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Customer Review

196 of 205 people found the following review helpful
5.0 out of 5 stars HEROIC ACTIONS TAKEN BY A MARINE WHEN LEADERSHIP FAILED, September 25, 2012
This review is from: Into the Fire: A Firsthand Account of the Most Extraordinary Battle in the Afghan War (Hardcover)
A few things are apparent when reading this book. Sergeant Dakota Meyer was intensely dedicated to those he lived and fought with. The Ganjigal Valley is a bad, bad place. And those in command of providing support for these brave fighting men were hugely negligent in their duties to provide artillery and air support.

Sergeant Meyer is the first living Marine in three decades to be awarded the Medal of Honor. While most people think of that award as a huge achievement and acknowledgement of his actions, Dakota Meyer thinks of that day as the worst day of his life. He was not looking for an award, he was looking to rescue his teammates that were trapped in a ferocious battle. A battle he was repeatedly ordered not to engage in because the danger was so great. Orders he eventually disobeyed, and went to find his team.

The battle scenes are intense. There are dozens of times in Ginjigal where Dakota should have died. He made multiple trips in and out of the battlefield searching for his team and in the process saved many wounded Afghan soldiers by pulling them into his vehicle, or carrying them out of dangerous situations, with total disregard for his own safety.

Dakota Meyer was running from body to body trying to help. At one point he was recovering a dead Afghan soldier when an insurgent with an AK-47 approached and tried to kill him. Dakota's only action was to fire his 40MM grenade launcher directly into the insurgents chest at a distance so close the grenade was not able to arm itself. The grenade hit the insurgent's body armor and knocked him down giving Dakota enough time to close the distance and start wrestling with this man. He was finally able to finish him off with a rock.

Sergeant Meyer eventually finds his team but it is too late for them. He then wrestles with guilt for not being able to save them. He also wrestles with anger at the Army officials that refused to provide artillery or air support because they could not verify what was actually happening in that valley.

This entire battle was a classic textbook case of "everything that could go wrong, did go wrong." The most shocking part was that Dakota Meyer was actually able to walk away from this intense battle. He was not afraid to die, he had actually accepted that there was no way he was going to be able to survive, so he just kept on going, trying to help and save others.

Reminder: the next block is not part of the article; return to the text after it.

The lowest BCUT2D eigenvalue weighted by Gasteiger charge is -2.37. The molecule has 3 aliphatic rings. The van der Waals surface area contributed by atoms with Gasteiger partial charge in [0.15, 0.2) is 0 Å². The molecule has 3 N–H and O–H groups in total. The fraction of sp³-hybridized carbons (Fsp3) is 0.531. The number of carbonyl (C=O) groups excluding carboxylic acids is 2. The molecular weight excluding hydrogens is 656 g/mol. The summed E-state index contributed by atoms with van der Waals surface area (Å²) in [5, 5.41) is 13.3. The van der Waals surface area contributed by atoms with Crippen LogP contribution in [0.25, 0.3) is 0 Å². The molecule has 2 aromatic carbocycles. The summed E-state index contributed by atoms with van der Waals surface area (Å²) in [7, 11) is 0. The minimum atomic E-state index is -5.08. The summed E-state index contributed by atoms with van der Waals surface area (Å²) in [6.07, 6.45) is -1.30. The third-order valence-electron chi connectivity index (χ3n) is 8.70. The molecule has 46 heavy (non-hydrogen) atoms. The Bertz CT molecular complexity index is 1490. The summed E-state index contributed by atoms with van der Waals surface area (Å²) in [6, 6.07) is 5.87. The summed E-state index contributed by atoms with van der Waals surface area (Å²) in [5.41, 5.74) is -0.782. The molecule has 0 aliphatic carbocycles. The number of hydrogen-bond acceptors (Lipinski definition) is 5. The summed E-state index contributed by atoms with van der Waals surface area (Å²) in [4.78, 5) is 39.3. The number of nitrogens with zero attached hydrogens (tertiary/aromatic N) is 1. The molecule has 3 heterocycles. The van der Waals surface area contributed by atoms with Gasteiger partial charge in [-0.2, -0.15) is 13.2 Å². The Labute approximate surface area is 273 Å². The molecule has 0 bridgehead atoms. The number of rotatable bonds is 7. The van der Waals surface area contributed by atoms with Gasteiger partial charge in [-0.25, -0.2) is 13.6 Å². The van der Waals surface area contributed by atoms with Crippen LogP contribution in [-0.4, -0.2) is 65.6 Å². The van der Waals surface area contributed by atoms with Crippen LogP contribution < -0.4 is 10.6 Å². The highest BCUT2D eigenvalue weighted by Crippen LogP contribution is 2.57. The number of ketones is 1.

After reading this book I wondered how he survived. The only answer I can think of is sometimes its just not your day to die.

Thank you for your service Sergeant Dakota Meyer. You are a true hero.
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Showing 1-9 of 9 posts in this discussion
Initial post: Sep 26, 2012 4:07:19 AM PDT
Side note, looked at past reviews and saw the Weber grill cover. Thank you. Also great review, intend on reading the book.

In reply to an earlier post on Sep 26, 2012 6:02:36 AM PDT
Thanks for the comments.

As far as the Weber cover goes, I have a 36 year old Weber charcoal grill at home that I use often. They don't get that old without being covered!

Posted on Oct 1, 2012 2:10:41 PM PDT
Prophet 2012 says:
Leadership failed the minute we set foot in Afghanistan.

Posted on Oct 16, 2012 8:37:18 AM PDT
I was about to write my own review but this one says all I could say. Great book and great review.

Posted on Oct 25, 2012 10:17:18 PM PDT
Last edited by the author on Oct 25, 2012 11:17:22 PM PDT
wombat says:
" He also wrestles with anger at the Army officials that refused to provide artillery or air support because they could not verify what was actually happening in that valley."
---------------------------------
To me this is another example of the military not using drones effectively. If an armed drone had been dispatched as air cover from the beginning, the troops would have had immediate air support, and the drone operator could have verified the need for further support. If the situation was not hot, the drone could have been "pulled back" and used somewhere else. Thereby not wasting the drone capability when not needed. Even one of the relatively inexpensive reconnaissance drones could have been used when the troops first arrived. Then the ambush would have been viewed, the need verified, and the helicopters dispatched. That's just my opinion, I could be wrong. I just hate to see our troops not get the support they need as I'm sure everyone else hates to see it also.

In reply to an earlier post on Oct 26, 2012 4:28:36 AM PDT
I completely agree with you Wombat. Some good coverage with drones could have saved lives here that day.

Posted on Mar 3, 2013 12:43:00 PM PST
Spider Dude says:
Very nice review...and yes, Dakota is a true hero! Semper Fi!

In reply to an earlier post on Mar 4, 2013 4:55:25 AM PST
Thank you Spider Dude!

In reply to an earlier post on Aug 17, 2014 2:30:09 PM PDT
Last edited by the author on Aug 17, 2014 3:17:12 PM PDT
EAGLE1 says:
Exactly! Because with the technology available to us today, there is NO EXCUSE (other than "ROE" bull crap, I suppose), why our boys shouldn't have (at the *very* least), live airborne recon. On that mission and every mission, especially covert!
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